Good to see someone that has knowledge. We get a lot of questions here on the topic and my knowledge is limited. Thanks for helping im this post
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post #5 of 8
Thread Starter 
Thank you so much for your input. I definitely have some research to do. My knowledge is extremely limited and I appreciate the help. Ill look into it this weekend and maybe pick your brain a little. Thanks!
post #6 of 8
Quote:
Originally Posted by iWorkAtStaples View Post

Thank you so much for your input. I definitely have some research to do. My knowledge is extremely limited and I appreciate the help. Ill look into it this weekend and maybe pick your brain a little. Thanks!
No problem. biggrin.gif

Quote:
Originally Posted by Conspiracy View Post

Nice post ^

Good to see someone that has knowledge. We get a lot of questions here on the topic and my knowledge is limited. Thanks for helping im this post
Least I can do for the OCN community thumb.gif
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post #7 of 8
Quote:
Originally Posted by michintom View Post

Hello,

I work in the surveillance industry. (Been working in the industry for 6 years biggrin.gif)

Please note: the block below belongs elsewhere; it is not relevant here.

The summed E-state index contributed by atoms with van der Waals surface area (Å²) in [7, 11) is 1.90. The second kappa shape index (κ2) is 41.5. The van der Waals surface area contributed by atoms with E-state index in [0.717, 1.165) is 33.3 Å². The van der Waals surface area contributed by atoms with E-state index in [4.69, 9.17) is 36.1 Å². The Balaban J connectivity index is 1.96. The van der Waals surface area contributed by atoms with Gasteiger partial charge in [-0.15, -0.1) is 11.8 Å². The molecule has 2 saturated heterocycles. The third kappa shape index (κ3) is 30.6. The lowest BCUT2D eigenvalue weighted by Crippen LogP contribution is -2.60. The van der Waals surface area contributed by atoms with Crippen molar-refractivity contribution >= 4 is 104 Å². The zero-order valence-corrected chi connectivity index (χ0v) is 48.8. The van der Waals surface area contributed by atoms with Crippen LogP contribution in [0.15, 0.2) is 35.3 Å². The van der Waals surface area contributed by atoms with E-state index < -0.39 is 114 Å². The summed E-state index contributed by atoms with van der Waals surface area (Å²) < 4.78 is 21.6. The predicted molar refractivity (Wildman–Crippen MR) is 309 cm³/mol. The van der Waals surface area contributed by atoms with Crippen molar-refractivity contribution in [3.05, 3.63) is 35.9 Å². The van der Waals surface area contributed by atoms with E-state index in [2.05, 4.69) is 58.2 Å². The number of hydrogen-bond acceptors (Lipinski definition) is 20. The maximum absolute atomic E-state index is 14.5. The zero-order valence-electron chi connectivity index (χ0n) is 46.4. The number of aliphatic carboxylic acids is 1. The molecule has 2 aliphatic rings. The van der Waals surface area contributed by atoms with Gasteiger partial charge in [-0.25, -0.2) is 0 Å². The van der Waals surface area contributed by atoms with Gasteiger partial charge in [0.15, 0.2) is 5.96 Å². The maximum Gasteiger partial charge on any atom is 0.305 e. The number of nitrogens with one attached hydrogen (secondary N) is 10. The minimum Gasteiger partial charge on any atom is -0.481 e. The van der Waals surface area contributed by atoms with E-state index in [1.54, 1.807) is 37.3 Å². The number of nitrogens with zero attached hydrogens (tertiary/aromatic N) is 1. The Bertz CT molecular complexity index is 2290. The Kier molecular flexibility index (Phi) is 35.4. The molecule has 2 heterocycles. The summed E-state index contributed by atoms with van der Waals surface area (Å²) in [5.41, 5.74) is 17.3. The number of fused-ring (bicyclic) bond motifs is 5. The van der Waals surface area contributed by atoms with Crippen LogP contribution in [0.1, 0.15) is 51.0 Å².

As for the kit systems you can purchase at your local costco, I would avoid those at all costs. The systems are decent but the cameras are total garbage. I would also avoid IP systems as well, with the frame drops and network speed fluctuations, you will have a lot of missing frames or freezing while it is recording.

However, I do recommend a decent 4 channel standalone system, in case you want the expand the camera installation in the future.
Currently there are a few technology standards in the market.

1. HD-SDI
2. Analog

With a regular analog system, you want to avoid anything that isn't 960H. 960H is currently the highest resolution for analog systems. Analog systems can have a longer distance and the cost of the system and the cameras are a lot cheaper. 960H records at 960x480 resolution.

With a HD-SDI system, you also want to avoid anything that isn't 1080p. 1080p is currently the highest resolution for HD-SDI systems. HD-SDI systems will have a shorter distance than analog systems and the cost of the system and cameras are a lot more expensive.

If you have done any research on a specific model, I can provide you the pros and cons of each models.

thumb.gif

I'm going to disagree with some of this advice above.

There are many reasons why an IP security camera is very good to have. I have seen many times on TV and other sources where actual police officers state an IP camera saved the day. The reason is because the footage is uploaded to a cloud service typically and thus you don't have to worry about your recordings being stolen in a home robbery or outside. Many times, those doing the crime will rip off the entire camera from outside the home. If they gain entry to your home, then it's a good chance now days they know and will seek out your recording device. They are typically located in a closet in some room. Without the evidence, there is no way of knowing details about the crime other than the basics. Our local police have caught several that way because they have footage that can't be taken by the criminals. One person even called 911 while the crime was in progress because they were alerted on their iPhone.